Unless I miss my guess, I bet your instructor has a particular case in mind when they formulated the assignment. ;)Ask a similar question
I can't speak specifically to AK law (as I'm admitted only in CA), but generally speaking both assault and battery are not only crimes but also torts and actionable in civil courts. If you were "apprehensive" as you say, there is likely some emotional distress that goes with that, and if you were injured as a result of being struck by the pistol, then you could sue for any damages including medical costs, loss of earnings (if applicable) and general damages (the "pain and suffering"). However, if you did not incur medical costs, your case may not have a significant value. Further, you would have to look to just how "collectable" any judgement would be. If the assailant had some type of insurance that covered negligence (most policies don't cover intentional acts, so if you only plead the intentional battery as opposed to some form of negligent battery, the actions may not be covered), you may be able to get an insurance settlement.
Disclaimer- The information you obtain at our web-site or through postings on such sites as this is not, nor is it intended to be, legal advice. You should consult an attorney for specific advice regarding your individual situation. Any response given here is not intended to create, nor does it create an ongoing duty to respond to questions. The response does not form an attorney-client relationship, nor is it intended to be relied upon as legal advice. The response given is based upon the limited facts provided by the person asking the question. To the extent additional or different facts exist, the response might possibly change.Ask a similar question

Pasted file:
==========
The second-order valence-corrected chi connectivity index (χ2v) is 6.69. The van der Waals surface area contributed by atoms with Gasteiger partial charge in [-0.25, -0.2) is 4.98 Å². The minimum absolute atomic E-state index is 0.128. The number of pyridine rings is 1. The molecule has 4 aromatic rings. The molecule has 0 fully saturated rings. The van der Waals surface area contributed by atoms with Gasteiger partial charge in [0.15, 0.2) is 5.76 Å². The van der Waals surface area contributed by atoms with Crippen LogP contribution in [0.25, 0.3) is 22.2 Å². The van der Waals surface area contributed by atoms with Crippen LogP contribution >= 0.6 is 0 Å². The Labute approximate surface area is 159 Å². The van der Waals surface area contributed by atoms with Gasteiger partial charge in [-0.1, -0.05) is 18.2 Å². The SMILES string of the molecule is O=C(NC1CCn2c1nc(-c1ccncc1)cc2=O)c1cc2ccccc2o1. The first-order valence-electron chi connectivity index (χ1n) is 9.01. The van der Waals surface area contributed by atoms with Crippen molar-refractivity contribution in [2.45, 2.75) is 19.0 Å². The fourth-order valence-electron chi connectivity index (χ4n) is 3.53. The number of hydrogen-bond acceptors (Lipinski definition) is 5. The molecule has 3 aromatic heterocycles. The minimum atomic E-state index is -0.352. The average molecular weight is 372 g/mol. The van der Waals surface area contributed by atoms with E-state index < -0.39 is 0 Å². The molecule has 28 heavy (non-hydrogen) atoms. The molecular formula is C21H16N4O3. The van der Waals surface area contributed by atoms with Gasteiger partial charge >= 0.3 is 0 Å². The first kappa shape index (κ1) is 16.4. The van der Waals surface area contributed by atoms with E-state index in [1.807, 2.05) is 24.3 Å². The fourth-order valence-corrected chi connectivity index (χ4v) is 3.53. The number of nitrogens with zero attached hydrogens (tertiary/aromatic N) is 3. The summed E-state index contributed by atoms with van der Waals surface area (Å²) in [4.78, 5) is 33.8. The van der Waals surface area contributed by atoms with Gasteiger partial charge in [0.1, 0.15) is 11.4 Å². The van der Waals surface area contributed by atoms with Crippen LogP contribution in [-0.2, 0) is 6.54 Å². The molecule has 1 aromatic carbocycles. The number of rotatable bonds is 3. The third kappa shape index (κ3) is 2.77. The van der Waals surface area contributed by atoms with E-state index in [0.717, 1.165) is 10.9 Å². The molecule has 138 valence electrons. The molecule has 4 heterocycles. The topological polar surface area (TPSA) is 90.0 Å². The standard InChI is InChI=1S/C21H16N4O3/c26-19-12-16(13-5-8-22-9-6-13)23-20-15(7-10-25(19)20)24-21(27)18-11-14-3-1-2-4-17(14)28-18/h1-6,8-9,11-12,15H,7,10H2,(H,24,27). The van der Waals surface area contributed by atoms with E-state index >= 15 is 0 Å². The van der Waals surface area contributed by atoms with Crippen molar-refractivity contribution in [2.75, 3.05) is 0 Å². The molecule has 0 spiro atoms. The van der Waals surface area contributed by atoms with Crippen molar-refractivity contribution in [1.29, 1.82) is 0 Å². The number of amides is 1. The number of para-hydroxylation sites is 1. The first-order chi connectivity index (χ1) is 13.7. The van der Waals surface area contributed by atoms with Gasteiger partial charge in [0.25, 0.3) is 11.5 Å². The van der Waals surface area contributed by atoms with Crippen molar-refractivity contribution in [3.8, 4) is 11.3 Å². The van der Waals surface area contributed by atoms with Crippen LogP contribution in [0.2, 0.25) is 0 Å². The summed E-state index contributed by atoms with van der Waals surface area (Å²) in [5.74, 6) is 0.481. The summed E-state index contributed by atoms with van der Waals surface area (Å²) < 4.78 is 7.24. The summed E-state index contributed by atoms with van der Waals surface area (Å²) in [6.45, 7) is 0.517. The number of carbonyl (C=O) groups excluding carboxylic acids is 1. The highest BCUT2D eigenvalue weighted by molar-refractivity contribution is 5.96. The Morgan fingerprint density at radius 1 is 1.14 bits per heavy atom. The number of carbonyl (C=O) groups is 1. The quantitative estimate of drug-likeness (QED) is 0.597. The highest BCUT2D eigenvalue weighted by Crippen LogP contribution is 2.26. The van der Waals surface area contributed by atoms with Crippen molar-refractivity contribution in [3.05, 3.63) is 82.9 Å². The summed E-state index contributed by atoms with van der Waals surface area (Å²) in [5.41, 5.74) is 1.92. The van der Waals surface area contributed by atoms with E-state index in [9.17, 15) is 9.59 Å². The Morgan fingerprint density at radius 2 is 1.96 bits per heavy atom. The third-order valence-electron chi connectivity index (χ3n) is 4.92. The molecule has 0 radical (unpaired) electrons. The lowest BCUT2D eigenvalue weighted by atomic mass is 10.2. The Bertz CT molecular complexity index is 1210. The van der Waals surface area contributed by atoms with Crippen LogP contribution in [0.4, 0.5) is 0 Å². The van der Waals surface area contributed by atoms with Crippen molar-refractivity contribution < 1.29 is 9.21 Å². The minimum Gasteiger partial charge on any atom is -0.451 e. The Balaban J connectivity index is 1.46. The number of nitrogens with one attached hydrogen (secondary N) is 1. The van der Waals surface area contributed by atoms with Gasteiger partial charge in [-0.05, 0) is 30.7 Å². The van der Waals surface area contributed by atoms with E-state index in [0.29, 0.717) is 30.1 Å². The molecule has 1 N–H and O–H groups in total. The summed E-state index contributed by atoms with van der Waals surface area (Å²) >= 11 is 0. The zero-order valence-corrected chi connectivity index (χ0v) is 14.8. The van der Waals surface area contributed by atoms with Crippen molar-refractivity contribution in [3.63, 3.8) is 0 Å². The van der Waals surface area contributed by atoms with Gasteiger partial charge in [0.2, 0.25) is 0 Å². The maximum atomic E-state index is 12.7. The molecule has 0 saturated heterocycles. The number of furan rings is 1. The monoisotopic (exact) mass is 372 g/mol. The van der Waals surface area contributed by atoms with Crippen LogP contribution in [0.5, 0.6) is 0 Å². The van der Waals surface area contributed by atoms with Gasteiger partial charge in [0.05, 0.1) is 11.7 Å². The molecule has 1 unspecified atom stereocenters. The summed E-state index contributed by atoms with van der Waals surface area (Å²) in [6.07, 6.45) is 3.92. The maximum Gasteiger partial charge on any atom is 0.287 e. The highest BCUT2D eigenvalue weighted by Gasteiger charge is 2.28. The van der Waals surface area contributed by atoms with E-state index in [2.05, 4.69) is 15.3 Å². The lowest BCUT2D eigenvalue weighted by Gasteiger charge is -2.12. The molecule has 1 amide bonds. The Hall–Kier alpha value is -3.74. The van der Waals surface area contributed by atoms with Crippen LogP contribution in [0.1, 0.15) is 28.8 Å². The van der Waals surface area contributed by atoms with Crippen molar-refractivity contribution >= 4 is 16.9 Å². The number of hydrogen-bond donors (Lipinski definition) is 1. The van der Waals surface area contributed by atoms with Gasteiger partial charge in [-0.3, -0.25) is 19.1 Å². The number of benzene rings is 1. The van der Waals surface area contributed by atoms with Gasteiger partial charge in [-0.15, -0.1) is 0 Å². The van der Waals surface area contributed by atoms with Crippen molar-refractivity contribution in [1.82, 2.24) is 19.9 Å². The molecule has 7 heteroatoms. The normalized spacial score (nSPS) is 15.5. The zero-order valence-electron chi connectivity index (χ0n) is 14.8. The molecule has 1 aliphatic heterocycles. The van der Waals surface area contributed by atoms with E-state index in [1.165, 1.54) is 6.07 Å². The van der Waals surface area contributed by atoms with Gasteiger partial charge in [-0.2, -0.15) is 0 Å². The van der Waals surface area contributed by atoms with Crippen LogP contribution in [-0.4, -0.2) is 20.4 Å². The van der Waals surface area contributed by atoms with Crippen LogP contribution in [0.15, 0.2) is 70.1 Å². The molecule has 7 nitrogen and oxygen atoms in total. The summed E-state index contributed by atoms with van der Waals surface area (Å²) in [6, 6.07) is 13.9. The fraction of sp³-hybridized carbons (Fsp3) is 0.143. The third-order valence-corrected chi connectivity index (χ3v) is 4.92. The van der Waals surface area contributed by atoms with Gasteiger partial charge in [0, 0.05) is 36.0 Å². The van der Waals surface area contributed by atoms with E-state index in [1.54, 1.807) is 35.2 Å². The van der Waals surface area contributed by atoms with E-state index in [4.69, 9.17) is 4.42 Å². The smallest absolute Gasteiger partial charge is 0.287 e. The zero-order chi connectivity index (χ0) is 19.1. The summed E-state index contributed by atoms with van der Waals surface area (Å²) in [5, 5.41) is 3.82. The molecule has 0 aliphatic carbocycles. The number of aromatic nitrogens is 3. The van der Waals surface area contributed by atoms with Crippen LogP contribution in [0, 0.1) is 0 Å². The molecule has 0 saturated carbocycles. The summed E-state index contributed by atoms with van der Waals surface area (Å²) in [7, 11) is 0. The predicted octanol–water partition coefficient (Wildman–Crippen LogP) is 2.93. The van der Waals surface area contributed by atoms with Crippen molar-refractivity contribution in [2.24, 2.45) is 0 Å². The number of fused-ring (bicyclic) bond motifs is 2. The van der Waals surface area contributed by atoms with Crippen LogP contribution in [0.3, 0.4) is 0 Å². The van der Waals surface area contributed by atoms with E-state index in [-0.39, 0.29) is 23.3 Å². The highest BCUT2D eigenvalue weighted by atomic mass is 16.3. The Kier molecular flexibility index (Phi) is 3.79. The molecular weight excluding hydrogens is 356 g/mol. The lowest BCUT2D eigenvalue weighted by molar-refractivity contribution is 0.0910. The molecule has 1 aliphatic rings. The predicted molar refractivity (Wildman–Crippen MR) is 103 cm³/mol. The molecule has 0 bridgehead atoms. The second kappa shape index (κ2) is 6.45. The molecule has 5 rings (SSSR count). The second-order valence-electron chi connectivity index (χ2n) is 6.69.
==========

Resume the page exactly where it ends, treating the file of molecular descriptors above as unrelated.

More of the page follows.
Generally speaking, you can pursue both torts in civil court. The elements of damages will be different for each tort. However, you will not get very far without being able to prove damages. I would suggest that you retain an experienced attorney in your area to advise you. Good luck to you.
The information provided by me should not be considered legal advice and does not establish an attorney-client relationship. I am licensed to practice law in Florida and you should consult with an attorney in your area for legal advice. The information exchanged on avvo.com is not privileged and you should not share confidential information over this forum.Ask a similar question
Yes. Assault is different from a battery. Based on your description, you have the elements to prove both.You could plead them conjunctively or alternatively.
If this information has been helpful, please indicate below.
Mr. Lundeen is licensed to practice law in Florida and Vermont. The response herein is not legal advice and does not create an attorney/client relationship. The response is in the form of legal education and is intended to provide general information about the matter within the question. Oftentimes the question does not include significant and important facts and timelines that, if known, could significantly change the reply and make it unsuitable. Mr. Lundeen strongly advises the questioner to confer with an attorney in your state in order to ensure proper advice is received.Ask a similar question
Negligence and personal injury Pain and suffering Emotional distress caused by personal injury Premises liability for personal injuries Personal injury Personal injury settlement Assault and personal injury Battery and personal injury Property liability Criminal charges for assault and battery
Sign up to receive a 3-part series of useful information and advice about personal injury law.